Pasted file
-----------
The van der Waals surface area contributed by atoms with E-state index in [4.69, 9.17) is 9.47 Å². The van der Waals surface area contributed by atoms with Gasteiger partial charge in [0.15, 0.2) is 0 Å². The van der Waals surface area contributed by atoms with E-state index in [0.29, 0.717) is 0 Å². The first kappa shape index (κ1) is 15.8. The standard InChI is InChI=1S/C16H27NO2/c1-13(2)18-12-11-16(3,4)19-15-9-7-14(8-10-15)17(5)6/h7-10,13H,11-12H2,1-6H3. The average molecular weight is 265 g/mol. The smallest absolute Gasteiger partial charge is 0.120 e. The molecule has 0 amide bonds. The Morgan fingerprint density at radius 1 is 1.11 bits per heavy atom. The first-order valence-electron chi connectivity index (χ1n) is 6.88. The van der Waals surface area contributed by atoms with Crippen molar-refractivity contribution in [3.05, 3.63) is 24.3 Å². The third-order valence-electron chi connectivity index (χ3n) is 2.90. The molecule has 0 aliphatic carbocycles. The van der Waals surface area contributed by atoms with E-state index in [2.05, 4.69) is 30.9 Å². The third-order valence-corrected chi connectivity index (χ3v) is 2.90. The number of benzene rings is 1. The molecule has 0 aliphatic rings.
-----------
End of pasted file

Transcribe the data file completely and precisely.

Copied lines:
The van der Waals surface area contributed by atoms with E-state index in [4.69, 9.17) is 9.47 Å². The van der Waals surface area contributed by atoms with Gasteiger partial charge in [0.15, 0.2) is 0 Å². The van der Waals surface area contributed by atoms with E-state index in [0.29, 0.717) is 0 Å². The first kappa shape index (κ1) is 15.8. The standard InChI is InChI=1S/C16H27NO2/c1-13(2)18-12-11-16(3,4)19-15-9-7-14(8-10-15)17(5)6/h7-10,13H,11-12H2,1-6H3. The average molecular weight is 265 g/mol. The smallest absolute Gasteiger partial charge is 0.120 e. The molecule has 0 amide bonds. The Morgan fingerprint density at radius 1 is 1.11 bits per heavy atom. The first-order valence-electron chi connectivity index (χ1n) is 6.88. The van der Waals surface area contributed by atoms with Crippen molar-refractivity contribution in [3.05, 3.63) is 24.3 Å². The third-order valence-electron chi connectivity index (χ3n) is 2.90. The molecule has 0 aliphatic carbocycles. The van der Waals surface area contributed by atoms with E-state index in [2.05, 4.69) is 30.9 Å². The third-order valence-corrected chi connectivity index (χ3v) is 2.90. The number of benzene rings is 1. The molecule has 0 aliphatic rings.